OK, so we start with Y. Y becomes N. T becomes U. H becomes M. M, in the code, is a B. Y. I. F. And W, finally, is E. So each rotor has 26 starting places. In fact, these rotors come out and swap over. In fact, again, they had five rotors to pick from. They had a box of five rotors. You would pick three from a box of five. And already, we’ve got thousands of settings. And each one will produce a different code. So we’re going to work out those combinations. So the first thing I said was, we pick three rotors from a box of five. In the first slot, you would have five rotors to pick from. Once you’ve picked that, in the second place, you would have four rotors to pick from. And in the final place, the third place, you would have three rotors left. And you multiply those numbers together. So it’s 5 times 4 times 3. So there are 60 ways that you can put in three rotors from a choice of five.
We have 26 starting positions for each rotor. So we have 26 choices for the first one, 26 choices for the second one, and 26 choices for the third one. And if you do that, you get 26 cubed, which is 17,576.
It gets worse, because the military, the Army, Air Force, Navy had something extra. The commercial machines– if you were a bank or a business, you could buy an Enigma machine to use yourself to send your own secrets. But the military had an extra bit. They had this thing at the front of the machine. Now, this is called a plugboard. And it’s like an old-fashioned telephone switchboard, like an old patchboard. We have 10 of these wires. And each of these wires connect two letters into a pair. So in this case, you might see, the letter Q is going to connect with the letter E. Now you make 10 of those pairs. Two letters in a pair will swap over. So if Q is connected to E, then Q and E would swap over. That’s an extra level of scrambling only available to the military. Now, this had the most number of combinations. Now, this calculation is going to be the hardest calculation, but we can do it. So there are 26 letters in the alphabet. How many ways to arrange 26 letters? Well, it’s 26 times 25 times 24 all the way down to 1. That’s 26 factorial. But we don’t want every combination of 26 letters. We only want to make 10 pairs. So that means there are 6 letters left over, which we don’t care about. Because we don’t care about them, that means we’re allowed to divide. And we’re going to divide by 6 factorial. Now there are 10 pairs. We don’t care what order those 10 pairs are in. Because we don’t care about it, we can divide by 10 factorial.
And the last thing to divide by, 2 letters in a pair. Well, if I swap them over, that would still be the same pair. If I had A and B, that’s the same as B and A. That’s still the same pair. So I can divide by 2. And I do that for each pair. There’s 10 pairs, so I’m going to divide by 2 10 times. Just 2 to power 10. And that is how many ways that you can connect 20 letters into 10 pairs on the front of the machine. How big is that number? Shall we do that? 150 trillion, 738 billion, 274 million, 937,250. So the total, 158 quintillion, 962 quadrillion, 555 trillion, 217 billion, 826 million, 360,000 flat. That is the total number of ways that you can set the Enigma machine. This would be an army Enigma machine around about 1939.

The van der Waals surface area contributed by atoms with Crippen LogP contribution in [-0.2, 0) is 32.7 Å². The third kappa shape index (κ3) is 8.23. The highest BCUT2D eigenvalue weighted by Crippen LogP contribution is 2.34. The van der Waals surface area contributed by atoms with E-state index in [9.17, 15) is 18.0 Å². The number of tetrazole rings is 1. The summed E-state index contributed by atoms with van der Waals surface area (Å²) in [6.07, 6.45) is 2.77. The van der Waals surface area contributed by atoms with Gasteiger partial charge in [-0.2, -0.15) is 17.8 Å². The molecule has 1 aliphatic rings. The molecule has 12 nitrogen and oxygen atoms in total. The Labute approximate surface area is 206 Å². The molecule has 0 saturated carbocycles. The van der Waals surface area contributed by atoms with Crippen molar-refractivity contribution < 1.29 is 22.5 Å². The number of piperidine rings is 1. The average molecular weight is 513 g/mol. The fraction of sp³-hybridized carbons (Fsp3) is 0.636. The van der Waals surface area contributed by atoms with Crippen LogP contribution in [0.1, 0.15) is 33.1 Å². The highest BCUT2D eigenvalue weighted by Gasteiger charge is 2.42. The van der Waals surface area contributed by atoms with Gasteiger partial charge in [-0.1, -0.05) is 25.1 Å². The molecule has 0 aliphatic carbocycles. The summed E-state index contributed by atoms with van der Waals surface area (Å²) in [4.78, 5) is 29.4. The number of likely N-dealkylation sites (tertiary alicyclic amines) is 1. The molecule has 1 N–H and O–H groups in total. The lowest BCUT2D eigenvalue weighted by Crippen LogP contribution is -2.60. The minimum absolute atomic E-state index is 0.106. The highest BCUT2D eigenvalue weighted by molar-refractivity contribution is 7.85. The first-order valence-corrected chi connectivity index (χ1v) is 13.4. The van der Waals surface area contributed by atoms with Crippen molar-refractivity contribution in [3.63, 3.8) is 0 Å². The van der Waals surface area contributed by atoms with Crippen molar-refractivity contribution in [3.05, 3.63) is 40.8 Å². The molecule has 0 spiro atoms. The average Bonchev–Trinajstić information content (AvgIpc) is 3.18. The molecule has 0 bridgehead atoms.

-You are telling me that the Germans would send each other messages like Numberphile or send–
DR. JAMES GRIME:
Yeah, they did that all the time.
-Or send the U-boat to this position or whatever. But how were they telling each other their plug settings and their starting rotor numbers?
DR. JAMES GRIME:
So this is very important. So these two people, who are miles apart, need to have the same setting. Now, the setting was written down for you on a piece of paper. What they would have is a sheet of paper like that. And it would be a big sheet of paper for each day of the month. So it was a monthly sheet.
For each day of the month, they told you how to set the machine for that day. If you didn’t have this sheet of paper, you wouldn’t know what the setting was that you had to use for that day. And nice, little story, the Navy would write these code books in soluble ink. So if you get sunk, if you get caught, if you throw the code book into water, that’s how you keep the secret.
-It sounds to me that all you need is an Enigma machine and a copy of that book, and you know everything they’re saying.
DR. JAMES GRIME:
You would do. So if you had the machine and you had that code sheet, you would be able to decode all the messages. Fantastic. Great. But we had the machine. And once we’ve had the machine, we can pull it apart and find out how it works. Great. But it was getting those code sheets. That was difficult. They were monthly. They would change every month. If you did capture them, which we did occasionally, you could use it until it runs out. But without a code sheet, you would have to break the code. And you would have to do that with mathematics.
-What was the key? What was wrong with Enigma? What was its weakness?
DR. JAMES GRIME: Source: LYBIO.net
Let’s have a look at what the flaw is in the Enigma machine. So the Germans thought it was unbreakable, but there is a flaw. If I press a letter K–
The Nazi’s Enigma Machine – 158,962,555,217,826,360,000 – Numberphile. It’s a code machine called the Enigma machine used by Nazi Germany in World War II to send secret, coded messages. Complete Full Transcript, Dialogue, Remarks, Saying, Quotes, Words And Text.